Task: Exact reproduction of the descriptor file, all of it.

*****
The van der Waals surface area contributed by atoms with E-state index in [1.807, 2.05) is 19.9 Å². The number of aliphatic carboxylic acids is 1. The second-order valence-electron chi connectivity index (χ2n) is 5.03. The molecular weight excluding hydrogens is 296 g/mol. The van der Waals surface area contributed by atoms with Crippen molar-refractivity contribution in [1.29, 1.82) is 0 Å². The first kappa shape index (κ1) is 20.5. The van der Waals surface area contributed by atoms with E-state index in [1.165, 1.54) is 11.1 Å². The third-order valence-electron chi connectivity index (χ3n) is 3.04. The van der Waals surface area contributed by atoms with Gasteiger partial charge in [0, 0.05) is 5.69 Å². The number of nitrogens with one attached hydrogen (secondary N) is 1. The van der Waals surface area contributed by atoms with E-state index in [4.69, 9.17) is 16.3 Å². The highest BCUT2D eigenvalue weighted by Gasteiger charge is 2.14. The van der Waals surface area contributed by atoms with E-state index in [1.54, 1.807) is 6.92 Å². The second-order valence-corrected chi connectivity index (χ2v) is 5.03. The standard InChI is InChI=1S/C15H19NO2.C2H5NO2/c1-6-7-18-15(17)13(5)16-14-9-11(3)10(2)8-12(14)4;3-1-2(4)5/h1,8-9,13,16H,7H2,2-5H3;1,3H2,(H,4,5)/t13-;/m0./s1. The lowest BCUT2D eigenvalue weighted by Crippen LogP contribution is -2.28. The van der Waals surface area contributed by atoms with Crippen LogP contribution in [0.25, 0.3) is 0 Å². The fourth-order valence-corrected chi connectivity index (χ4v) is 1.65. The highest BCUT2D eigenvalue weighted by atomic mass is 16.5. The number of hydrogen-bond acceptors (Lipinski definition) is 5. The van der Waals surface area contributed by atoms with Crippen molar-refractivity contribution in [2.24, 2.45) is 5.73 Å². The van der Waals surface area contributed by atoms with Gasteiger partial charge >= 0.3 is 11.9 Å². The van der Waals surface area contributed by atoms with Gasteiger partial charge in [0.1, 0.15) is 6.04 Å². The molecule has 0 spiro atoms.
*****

The van der Waals surface area contributed by atoms with E-state index in [1.807, 2.05) is 19.9 Å². The number of aliphatic carboxylic acids is 1. The second-order valence-electron chi connectivity index (χ2n) is 5.03. The molecular weight excluding hydrogens is 296 g/mol. The van der Waals surface area contributed by atoms with Crippen molar-refractivity contribution in [1.29, 1.82) is 0 Å². The first kappa shape index (κ1) is 20.5. The van der Waals surface area contributed by atoms with E-state index in [1.165, 1.54) is 11.1 Å². The third-order valence-electron chi connectivity index (χ3n) is 3.04. The van der Waals surface area contributed by atoms with Gasteiger partial charge in [0, 0.05) is 5.69 Å². The number of nitrogens with one attached hydrogen (secondary N) is 1. The van der Waals surface area contributed by atoms with E-state index in [4.69, 9.17) is 16.3 Å². The highest BCUT2D eigenvalue weighted by Gasteiger charge is 2.14. The van der Waals surface area contributed by atoms with E-state index in [1.54, 1.807) is 6.92 Å². The second-order valence-corrected chi connectivity index (χ2v) is 5.03. The standard InChI is InChI=1S/C15H19NO2.C2H5NO2/c1-6-7-18-15(17)13(5)16-14-9-11(3)10(2)8-12(14)4;3-1-2(4)5/h1,8-9,13,16H,7H2,2-5H3;1,3H2,(H,4,5)/t13-;/m0./s1. The lowest BCUT2D eigenvalue weighted by Crippen LogP contribution is -2.28. The van der Waals surface area contributed by atoms with Crippen LogP contribution in [0.25, 0.3) is 0 Å². The fourth-order valence-corrected chi connectivity index (χ4v) is 1.65. The highest BCUT2D eigenvalue weighted by atomic mass is 16.5. The number of hydrogen-bond acceptors (Lipinski definition) is 5. The van der Waals surface area contributed by atoms with Crippen molar-refractivity contribution in [2.24, 2.45) is 5.73 Å². The van der Waals surface area contributed by atoms with Gasteiger partial charge >= 0.3 is 11.9 Å². The van der Waals surface area contributed by atoms with Gasteiger partial charge in [0.1, 0.15) is 6.04 Å². The molecule has 0 spiro atoms.